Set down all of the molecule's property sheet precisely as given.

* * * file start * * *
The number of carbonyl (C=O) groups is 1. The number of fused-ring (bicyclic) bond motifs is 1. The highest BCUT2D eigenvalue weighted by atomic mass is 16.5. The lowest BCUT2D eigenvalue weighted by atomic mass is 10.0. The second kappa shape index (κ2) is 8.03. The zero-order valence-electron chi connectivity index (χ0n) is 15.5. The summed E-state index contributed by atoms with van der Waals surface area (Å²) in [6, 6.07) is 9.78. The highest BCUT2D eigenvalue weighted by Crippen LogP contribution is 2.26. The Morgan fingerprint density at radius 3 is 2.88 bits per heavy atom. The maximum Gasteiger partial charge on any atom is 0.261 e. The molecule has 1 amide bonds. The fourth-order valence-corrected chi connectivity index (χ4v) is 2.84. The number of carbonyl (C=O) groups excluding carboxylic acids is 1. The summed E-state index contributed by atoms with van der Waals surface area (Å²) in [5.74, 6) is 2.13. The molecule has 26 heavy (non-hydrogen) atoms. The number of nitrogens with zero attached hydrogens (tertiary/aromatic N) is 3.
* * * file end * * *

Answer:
The number of carbonyl (C=O) groups is 1. The number of fused-ring (bicyclic) bond motifs is 1. The highest BCUT2D eigenvalue weighted by atomic mass is 16.5. The lowest BCUT2D eigenvalue weighted by atomic mass is 10.0. The second kappa shape index (κ2) is 8.03. The zero-order valence-electron chi connectivity index (χ0n) is 15.5. The summed E-state index contributed by atoms with van der Waals surface area (Å²) in [6, 6.07) is 9.78. The highest BCUT2D eigenvalue weighted by Crippen LogP contribution is 2.26. The Morgan fingerprint density at radius 3 is 2.88 bits per heavy atom. The maximum Gasteiger partial charge on any atom is 0.261 e. The molecule has 1 amide bonds. The fourth-order valence-corrected chi connectivity index (χ4v) is 2.84. The number of carbonyl (C=O) groups excluding carboxylic acids is 1. The summed E-state index contributed by atoms with van der Waals surface area (Å²) in [5.74, 6) is 2.13. The molecule has 26 heavy (non-hydrogen) atoms. The number of nitrogens with zero attached hydrogens (tertiary/aromatic N) is 3.